• Habitat.  As ecologists, we find this rather more useful than many other bits of information that are entered under ‘comment’.  This field cannot be sorted or searched in MapMate so it doesn’t matter if there is a jumble of information there – if we are looking for habitat information for a species, we can sift it out ‘by eye’.  Habitat information can be as basic as ‘woodland’, but the more you say, the more useful the record.

Checking the records

The scheme organisers (Stephen Hewitt, Nigel Jones, Martin Drake) check incoming records to ensure that accuracy is maintained, and we may sometimes contact you to ask for further details about a particular record. It is in everyone's interest to maintain the quality of our data, and we will try to do this politely and diplomatically! For some species specimens or photos may be requested, or confirmation from another recorder may be advisable. Photos are often less helpful than one might hope.

Record sharing

We aim to upload the database to the NBN but have not done so yet as there are many errors that need correcting, and a large number of duplicates.  We set no deadline for this but clearly we need to do it if we expect recorders to continue sending us records.

Projects

Long-term aims are:

  • A new handbook to dolichopodids. Martin Drake is writing and illustrating this.  At current progress, it may be another 3 years before it appears. By the end of 2019, I hope to be satisfied with some test keys which you can try out.
  • Atlas of dolichopodids. This will have to wait until I have finished the handbook.

Resources

Identification

  • Assis Fonseca, E.C.M. 1978. Diptera Orthorrhapha Brachycera Dolichopodidae. Handbooks for the Identification of British Insects 9 (5). Royal Entomological Society, London.

This handbook remains the most easily available guide. It is out-of-print but downloadable from the RES https://www.royensoc.co.uk/out-print-handbooks .  It is essentially a cut-down version of Parent’s monograph (see next) so many of the keys are less straight-forward than they need be for our smaller fauna. Since its publication (1978) we have added about 40 more species, so there’s room for misidentification.  The keys to females do not have enough caveats that they may not work!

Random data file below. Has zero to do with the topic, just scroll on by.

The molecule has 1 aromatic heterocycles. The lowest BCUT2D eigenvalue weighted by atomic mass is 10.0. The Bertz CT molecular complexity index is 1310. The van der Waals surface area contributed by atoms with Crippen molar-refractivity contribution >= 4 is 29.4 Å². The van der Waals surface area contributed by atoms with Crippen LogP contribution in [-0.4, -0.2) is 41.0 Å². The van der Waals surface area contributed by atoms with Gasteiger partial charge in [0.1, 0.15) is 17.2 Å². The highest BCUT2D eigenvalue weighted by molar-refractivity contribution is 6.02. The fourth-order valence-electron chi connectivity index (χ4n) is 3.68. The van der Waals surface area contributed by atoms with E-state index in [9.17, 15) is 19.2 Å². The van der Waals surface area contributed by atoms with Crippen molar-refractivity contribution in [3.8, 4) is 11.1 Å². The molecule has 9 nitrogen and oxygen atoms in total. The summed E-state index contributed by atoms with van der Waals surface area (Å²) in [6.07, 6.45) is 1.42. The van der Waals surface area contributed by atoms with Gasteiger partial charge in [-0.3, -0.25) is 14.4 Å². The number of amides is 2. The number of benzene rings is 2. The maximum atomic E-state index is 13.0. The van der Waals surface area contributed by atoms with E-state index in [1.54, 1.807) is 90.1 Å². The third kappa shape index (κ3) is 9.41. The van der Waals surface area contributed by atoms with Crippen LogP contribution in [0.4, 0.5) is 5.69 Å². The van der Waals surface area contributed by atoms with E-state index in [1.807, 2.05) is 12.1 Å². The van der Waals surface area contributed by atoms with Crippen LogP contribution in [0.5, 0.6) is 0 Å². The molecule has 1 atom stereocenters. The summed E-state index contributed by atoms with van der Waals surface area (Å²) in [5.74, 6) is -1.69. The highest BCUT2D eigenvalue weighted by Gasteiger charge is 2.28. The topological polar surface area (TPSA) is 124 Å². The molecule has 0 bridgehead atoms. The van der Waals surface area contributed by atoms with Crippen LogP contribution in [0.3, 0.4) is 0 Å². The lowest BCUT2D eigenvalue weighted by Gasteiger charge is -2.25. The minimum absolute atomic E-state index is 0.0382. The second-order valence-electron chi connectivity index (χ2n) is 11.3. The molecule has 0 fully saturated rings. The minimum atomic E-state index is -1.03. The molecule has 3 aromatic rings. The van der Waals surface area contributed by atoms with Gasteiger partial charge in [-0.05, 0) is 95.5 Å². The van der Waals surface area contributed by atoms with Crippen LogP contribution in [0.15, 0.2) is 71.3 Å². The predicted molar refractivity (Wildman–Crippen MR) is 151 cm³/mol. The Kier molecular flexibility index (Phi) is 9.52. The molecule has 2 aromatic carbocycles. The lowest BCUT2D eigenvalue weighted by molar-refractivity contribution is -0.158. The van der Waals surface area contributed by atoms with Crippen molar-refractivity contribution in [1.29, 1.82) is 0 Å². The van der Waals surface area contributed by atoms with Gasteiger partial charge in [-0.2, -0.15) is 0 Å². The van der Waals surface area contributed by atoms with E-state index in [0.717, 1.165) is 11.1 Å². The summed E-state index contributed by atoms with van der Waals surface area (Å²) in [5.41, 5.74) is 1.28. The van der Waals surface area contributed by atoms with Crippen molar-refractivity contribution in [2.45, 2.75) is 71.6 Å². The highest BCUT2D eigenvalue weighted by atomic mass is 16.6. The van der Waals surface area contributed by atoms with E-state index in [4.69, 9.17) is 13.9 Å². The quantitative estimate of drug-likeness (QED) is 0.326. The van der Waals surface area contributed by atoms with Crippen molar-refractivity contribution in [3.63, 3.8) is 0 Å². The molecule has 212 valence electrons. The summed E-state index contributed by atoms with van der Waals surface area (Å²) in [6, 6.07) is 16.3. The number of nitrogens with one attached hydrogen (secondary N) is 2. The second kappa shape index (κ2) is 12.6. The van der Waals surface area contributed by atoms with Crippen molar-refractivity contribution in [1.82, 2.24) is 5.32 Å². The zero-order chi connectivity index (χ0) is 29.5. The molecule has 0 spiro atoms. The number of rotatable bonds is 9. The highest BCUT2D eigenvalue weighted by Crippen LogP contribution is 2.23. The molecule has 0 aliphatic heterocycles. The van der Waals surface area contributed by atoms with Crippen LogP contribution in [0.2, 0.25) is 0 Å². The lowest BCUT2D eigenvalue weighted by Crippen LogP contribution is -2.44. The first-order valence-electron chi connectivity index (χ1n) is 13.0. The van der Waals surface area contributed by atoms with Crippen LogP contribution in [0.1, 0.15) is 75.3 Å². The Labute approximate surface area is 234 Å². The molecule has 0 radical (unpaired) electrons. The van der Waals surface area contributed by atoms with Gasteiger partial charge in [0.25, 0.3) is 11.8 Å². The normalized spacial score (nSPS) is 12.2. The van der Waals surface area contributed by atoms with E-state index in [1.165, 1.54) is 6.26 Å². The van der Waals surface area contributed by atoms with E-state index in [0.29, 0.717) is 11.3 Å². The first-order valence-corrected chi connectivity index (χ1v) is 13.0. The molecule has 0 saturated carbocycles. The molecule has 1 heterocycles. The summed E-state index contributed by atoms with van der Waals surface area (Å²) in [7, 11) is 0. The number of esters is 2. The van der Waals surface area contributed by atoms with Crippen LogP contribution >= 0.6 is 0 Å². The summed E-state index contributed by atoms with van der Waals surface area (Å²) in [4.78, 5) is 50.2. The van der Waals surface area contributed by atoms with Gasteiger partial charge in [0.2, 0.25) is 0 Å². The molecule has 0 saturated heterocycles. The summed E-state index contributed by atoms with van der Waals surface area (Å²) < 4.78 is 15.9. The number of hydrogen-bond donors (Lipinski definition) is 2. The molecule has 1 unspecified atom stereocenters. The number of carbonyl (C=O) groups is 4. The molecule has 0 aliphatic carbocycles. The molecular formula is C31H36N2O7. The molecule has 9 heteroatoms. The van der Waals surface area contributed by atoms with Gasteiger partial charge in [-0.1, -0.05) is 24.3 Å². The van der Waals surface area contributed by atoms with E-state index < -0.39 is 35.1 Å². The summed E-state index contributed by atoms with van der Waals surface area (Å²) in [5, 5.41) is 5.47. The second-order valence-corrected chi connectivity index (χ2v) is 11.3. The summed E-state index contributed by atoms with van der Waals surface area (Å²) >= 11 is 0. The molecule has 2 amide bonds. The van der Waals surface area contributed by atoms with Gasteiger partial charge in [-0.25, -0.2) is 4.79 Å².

• Parent, O. 1938. Diptères Dolichopodidae. Faune de France 35. Lechevalier, Paris.

Out-of-print, rare and expensive second-hand. A few years ago it was downloadable but seems to have been withdrawn from the Faune de France website.  It is a remarkable book and worth getting hold of since it covers most British species.  Obviously it’s in French but Google Translate can sort that out for you.

  • Die Fliegen der Palaearktischen Region (Ed. E. Lindner) covers many genera of dolichopodids and was published in 12 parts between 1930 and 1979. It is out-of-print, very expensive second-hand, written in German but with usually excellent illustrations.  For difficult genera (especially Medetera and Thrypticus) it is almost essential as keys relying on non-genitalia characters alone (e.g. d’Assis Fonseca) don’t work reliably.  It is incomplete; for example, the Diaphorinae and Sympycninae are not covered.

The next three publications by Grichanov and colleagues do not add much for the British dipterist. The first does have attractive habitus photographs of each genus which is a useful check when starting off.   They may be useful if you have something that does not key out using d’Assis Fonseca.

  • Grichanov, I.Ya., Negrobov, O.P. & Selivanova, O.V. 2011. Keys to Palaearctic subfamilies and genera of the family Dolichopodidae (Diptera). Cesa News 62, 13-46.
  • Grichanov, I.Ya. 2006. A checklist and keys to North European genera and species of Dolichopodidae (Diptera). VIZR RAAS, 2006, 1-120. Plant Protection News Supplement. St Petersburg.
  • Grichanov, I.Ya. 2007. A checklist and keys to Dolichopodidae (Diptera) of the Caucasus and East Mediterranean. VIZR RAAS, 2007, 1-160. Plant Protection News Supplement. St Petersburg.